In the midst of crazy-busyness, it’s nearly impossible sometimes to visualize life without the crazy-busyness. I have to be somewhere by 8:00 every morning; I have to send all these emails; I have to follow up with all these people; before I follow up with all these people I have to remember to follow up with them; I have to coordinate this event; I have to attend that event; I have to look for new business; I have to prep for class; I have to grade papers.

The tasks pile up and I collect them like buttons: tiny clear ones with four holes, medium sized ones that are mostly black but sometimes brown or yellow or green, some with two holes and some with four, and a couple of over-sized buttons that make holding the little ones even more challenging. I carry around a handful of buttons with me everywhere I go. Soon I have to use both hands cupped together. Sometimes one or two buttons fall out because I can’t hold them all. So I start to toss them into a red bucket and carry the bucket around with me instead. The bucket is red because it’s impossible to ignore. And the buttons pile up, one on top of another, on top of another. Chink, chink, chink, buttons get tossed into the red bucket until the it’s nearly full and buttons teeter precariously on the edge of falling out.

So when friends and I have the conversation about slowing down, in my mind it sounds insurmountable — the equivalent of climbing Mt. Everest. Because the probability of my first developing an interest in the extreme sport of mountain climbing, then taking on the intense training required to scale a mountain measuring 29,029 feet above sea level, sticking with said training, and following through on the excursion by traveling to the Himalaya is, well, let’s just say it will never happen.

The point is that in the midst of a discussion on possible ways to incorporate slow into every day life, I sit there thinking about my red bucket of buttons. How pretty they all are. So colorful. So fun to look at all the different designs, and every once in a while I dig through the bucket and find a gem: it’s the perfect size, not too big and not too small, just larger than a quarter. It’s silver (my favorite) and matches nearly everything. It’s simple: round with four holes and a beveled rim, the inside edge of which is darker than the rest of the silver, giving it a bit of a worn look.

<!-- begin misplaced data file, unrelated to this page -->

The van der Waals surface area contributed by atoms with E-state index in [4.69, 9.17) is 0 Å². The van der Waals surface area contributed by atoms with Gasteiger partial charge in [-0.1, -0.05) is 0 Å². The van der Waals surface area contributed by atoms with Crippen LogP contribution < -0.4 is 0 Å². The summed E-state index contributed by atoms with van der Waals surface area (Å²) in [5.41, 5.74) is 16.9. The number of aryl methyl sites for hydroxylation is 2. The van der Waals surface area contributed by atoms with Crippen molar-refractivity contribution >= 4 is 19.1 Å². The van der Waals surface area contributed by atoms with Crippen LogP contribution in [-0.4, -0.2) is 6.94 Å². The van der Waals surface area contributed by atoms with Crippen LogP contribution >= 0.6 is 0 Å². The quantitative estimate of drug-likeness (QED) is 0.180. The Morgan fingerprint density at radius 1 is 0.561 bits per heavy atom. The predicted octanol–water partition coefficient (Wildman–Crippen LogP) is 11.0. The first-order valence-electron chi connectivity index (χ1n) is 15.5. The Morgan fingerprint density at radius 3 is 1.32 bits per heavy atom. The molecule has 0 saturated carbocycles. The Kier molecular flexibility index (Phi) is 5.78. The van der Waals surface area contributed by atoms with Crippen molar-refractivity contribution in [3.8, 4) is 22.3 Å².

But if I linger with my favorite buttons for too long, then the bucket starts to overflow. There’s a brand new layer on the top — all the mini, clear ones, each a single email message waiting to be opened or needing to be sent. Most of the time, only one or two buttons fall over the bucket’s top edge, but not too long ago there seemed to be an endless stream of buttons cascading over, and everywhere I went I left a trail of buttons behind.

Slow down? How can I slow down when I am carrying around a red bucket of buttons? What will I do with all these buttons? I can’t just leave them in a pile on my bedroom floor. They need to be sorted, organized properly before I can stop thinking about them. I’ll shove one batch into my left pocket and another into my right. I can put more in Ziploc baggies and deal with them one bag at a time. Maybe envelopes is a better system.

Sigh. I will probably never get rid of all the buttons. Baggies, envelopes, whatever. Even if I sort what I have and get rid of a few batches, just as I’m passing off the envelope with all the mini clear buttons, another pile comes in.

So last weekend for three whole days I didn’t do anything about the pile of mini clear buttons. I let them pile up. Instead, I did things I actually want to spend time doing like read, take a nap, sleep in, read, drink wine, eat dinner with friends, buy fresh flowers, and read some more.

Do you know what happened to that pile of buttons I neglected for three whole days? Nothing. It was still there when I came back to it on day number four.

One thought on “Bucket o’ Buttons, OR On Slowing Down

  1. I've got the twin to your red bucket. Just punch a few holes–big ones–in the bottom. The buttons will fall out faster than they fall in, and you'll probably never notice. There are probably more things on our to-do lists than we really absolutely HAVE to do.

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